The Crossing by Andrew Miller, book review

An inscrutable woman sets sail to flee personal tragedy
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The Independent Culture

Tim and maud meet at their university sailing club. She's quiet, self-contained, something of an enigma; one of those unknowable, mysterious women. Inked along her forearm is the phrase "sauve qui peut" – "every man for himself".

They move in together. Maud gets a job as a clinical researcher – working on trials of new opioid painkillers – while Tim is comfortably cushioned by a "cash mattress that ensures he can spend his days with his guitars, his yoga, his experimental cookery, his walks across the city, his not-yet-fully commenced life of serious composition."

Costa Award-winning Andrew Miller prefers punctuation to conjunctions. Lunch with Tim's moneyed family is "long, noisy", the food "delicious, clever". It makes for slightly unnerving syntax, but it is a tick not without its own grace.

Much of the pleasure of these early sections of The Crossing, Miller's seventh novel, comes from learning to keep step with the strange, sparse lull of the prose. What unfurls is a portrait of the couple's partnership seen from Tim's perspective that cleverly appears to be asking us to sympathise with him as he struggles to access Maud's interiority, but actually with every turn of the page, the reader becomes more and more intrigued by Maud herself.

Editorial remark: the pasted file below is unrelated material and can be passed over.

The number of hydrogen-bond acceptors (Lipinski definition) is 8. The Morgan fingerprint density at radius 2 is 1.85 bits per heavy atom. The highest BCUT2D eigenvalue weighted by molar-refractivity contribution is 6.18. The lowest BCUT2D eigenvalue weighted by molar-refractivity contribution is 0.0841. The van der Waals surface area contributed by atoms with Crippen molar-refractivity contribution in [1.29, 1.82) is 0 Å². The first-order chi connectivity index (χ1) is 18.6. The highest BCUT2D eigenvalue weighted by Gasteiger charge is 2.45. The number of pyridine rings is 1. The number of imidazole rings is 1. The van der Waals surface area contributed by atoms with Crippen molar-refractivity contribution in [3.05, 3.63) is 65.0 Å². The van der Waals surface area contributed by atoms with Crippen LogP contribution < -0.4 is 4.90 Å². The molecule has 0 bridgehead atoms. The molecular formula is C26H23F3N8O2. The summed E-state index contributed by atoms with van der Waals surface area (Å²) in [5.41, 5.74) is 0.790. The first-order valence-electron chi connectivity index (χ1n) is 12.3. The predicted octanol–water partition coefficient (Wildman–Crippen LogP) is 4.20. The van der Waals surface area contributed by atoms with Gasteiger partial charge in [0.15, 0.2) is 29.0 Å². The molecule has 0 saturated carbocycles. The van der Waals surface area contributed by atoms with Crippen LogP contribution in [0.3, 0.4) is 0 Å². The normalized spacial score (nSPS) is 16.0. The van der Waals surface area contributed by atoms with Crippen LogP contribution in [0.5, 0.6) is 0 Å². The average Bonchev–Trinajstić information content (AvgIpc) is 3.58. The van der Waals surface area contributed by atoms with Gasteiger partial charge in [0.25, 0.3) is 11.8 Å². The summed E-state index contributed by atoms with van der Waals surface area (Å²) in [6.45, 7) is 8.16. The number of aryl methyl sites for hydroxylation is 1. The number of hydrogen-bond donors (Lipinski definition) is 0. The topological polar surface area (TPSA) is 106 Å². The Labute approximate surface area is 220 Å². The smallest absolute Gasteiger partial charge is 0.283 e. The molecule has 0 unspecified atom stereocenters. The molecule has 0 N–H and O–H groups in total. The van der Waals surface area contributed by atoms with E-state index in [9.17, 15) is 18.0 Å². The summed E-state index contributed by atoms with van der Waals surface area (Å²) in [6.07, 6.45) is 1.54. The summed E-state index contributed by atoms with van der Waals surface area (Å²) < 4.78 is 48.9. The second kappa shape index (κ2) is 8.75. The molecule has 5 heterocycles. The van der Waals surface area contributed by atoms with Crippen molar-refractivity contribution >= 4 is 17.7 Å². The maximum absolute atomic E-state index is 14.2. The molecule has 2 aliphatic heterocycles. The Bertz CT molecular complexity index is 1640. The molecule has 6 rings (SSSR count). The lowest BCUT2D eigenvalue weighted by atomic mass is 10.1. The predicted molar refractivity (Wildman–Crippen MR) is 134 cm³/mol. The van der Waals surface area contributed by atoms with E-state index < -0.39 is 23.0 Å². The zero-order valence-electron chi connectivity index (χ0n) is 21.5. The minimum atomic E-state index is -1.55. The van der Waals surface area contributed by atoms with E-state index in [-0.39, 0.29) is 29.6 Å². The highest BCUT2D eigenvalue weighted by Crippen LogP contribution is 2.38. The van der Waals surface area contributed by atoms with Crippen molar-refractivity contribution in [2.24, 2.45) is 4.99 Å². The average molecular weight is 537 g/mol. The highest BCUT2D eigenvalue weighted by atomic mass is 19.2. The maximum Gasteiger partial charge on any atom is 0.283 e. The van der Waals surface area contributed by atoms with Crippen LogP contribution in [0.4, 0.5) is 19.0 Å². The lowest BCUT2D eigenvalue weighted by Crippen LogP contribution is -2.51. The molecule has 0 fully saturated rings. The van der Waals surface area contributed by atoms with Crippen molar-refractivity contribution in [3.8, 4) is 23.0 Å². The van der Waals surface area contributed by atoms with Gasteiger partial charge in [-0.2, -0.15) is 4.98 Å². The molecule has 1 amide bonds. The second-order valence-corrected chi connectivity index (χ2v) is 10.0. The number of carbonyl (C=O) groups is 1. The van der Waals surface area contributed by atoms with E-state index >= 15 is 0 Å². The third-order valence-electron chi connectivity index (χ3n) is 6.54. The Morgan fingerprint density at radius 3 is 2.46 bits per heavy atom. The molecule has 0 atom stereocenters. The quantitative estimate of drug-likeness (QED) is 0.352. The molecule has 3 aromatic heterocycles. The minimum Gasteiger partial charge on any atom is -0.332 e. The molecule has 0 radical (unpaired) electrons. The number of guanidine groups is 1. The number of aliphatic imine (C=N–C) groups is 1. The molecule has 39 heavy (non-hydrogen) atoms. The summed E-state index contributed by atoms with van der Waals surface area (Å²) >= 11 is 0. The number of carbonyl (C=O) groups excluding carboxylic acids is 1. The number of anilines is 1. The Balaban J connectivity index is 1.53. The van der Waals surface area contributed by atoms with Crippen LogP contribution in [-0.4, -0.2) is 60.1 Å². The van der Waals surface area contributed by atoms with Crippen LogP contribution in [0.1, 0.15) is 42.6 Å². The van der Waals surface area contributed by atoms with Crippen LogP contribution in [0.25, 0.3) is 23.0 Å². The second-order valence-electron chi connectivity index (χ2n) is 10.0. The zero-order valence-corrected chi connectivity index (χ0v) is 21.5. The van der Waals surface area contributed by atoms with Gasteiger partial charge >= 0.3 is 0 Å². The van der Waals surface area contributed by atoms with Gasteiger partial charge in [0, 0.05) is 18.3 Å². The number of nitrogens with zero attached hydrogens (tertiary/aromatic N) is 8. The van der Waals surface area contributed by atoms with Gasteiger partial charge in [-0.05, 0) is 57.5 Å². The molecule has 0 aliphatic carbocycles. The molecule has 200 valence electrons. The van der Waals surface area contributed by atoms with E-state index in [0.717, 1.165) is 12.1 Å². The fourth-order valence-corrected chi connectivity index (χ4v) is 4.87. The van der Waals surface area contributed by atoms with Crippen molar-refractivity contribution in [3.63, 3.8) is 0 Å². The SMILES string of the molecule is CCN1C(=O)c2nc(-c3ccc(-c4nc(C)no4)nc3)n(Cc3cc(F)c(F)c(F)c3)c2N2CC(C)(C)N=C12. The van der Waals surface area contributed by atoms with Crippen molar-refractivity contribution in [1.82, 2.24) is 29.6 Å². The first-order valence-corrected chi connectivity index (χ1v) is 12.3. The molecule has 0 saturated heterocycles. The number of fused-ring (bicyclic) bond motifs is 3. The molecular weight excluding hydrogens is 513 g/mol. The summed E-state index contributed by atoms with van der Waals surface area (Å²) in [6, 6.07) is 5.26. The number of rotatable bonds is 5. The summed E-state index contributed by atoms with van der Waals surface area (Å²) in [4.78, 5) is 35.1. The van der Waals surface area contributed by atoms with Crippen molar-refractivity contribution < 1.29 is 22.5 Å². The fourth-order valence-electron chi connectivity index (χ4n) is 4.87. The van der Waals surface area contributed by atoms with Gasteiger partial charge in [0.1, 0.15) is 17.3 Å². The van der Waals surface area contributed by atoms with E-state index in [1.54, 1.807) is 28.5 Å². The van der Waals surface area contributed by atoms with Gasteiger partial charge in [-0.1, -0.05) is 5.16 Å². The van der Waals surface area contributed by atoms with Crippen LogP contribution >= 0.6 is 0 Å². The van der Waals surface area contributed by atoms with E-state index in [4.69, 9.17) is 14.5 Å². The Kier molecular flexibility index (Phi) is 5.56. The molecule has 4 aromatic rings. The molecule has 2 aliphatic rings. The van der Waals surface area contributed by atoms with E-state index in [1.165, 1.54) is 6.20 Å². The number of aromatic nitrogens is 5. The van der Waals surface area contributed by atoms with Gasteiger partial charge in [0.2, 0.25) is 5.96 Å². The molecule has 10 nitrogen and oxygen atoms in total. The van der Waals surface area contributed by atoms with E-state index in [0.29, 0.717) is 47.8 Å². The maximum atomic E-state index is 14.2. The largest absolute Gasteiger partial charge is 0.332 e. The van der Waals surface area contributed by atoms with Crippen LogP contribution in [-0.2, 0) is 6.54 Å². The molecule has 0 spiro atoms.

Then, without warning, tragedy strikes, and the entire fabric of the novel is torn asunder. The narrative viewpoint spins on its axis as Tim disappears from the story and we're left alone with Maud, who quite literally sets out to sea.

Before we really know what's happening, the novel's turned into a re-make of J C Chandor's 2013 film All is Lost with Maud reprising Robert Redford's role. Given the setting and subject matter, this isn't completely without context, nevertheless I found myself scrambling to get my bearings.

As in the earlier sections, there's a beauty in the precision of Miller's writing, and everything from the swills and surges to the "routines" of survival are elegantly captured, but Maud, unfortunately, remains as elusive as ever. She's about as emotionally tuned in as a barnacle.

Miller has dipped his toes in this territory before – James Dyer, the surgeon unable to feel pain in his debut Ingenious Pain (and it's clearly no coincidence that in her professional life Maud is concerned with the medically-induced dulling of pain); and the emotionally stunted translator Alec in Oxygen. But despite his previous successes, it's a huge risk to write a central character (especially one you're then going to leave alone and adrift in the middle of the Atlantic for chapters on end) whose interior existence is such a gaping void.

It's unusual to read a novel of two such incongruent halves, especially when the first is so compelling in all its provincial ordinariness, with the second so problematic in all its exotic adventure. By the end, there are more than faint echoes of Waugh's A Handful of Dust. I found myself wishing Miller had stayed closer to the novel I'd been reminded of initially, Emily Perkins' Novel About My Wife, a gripping account of a husband wrestling with an unfathomable partner, as ultimately, once Tim abandons ship the narrative flounders.

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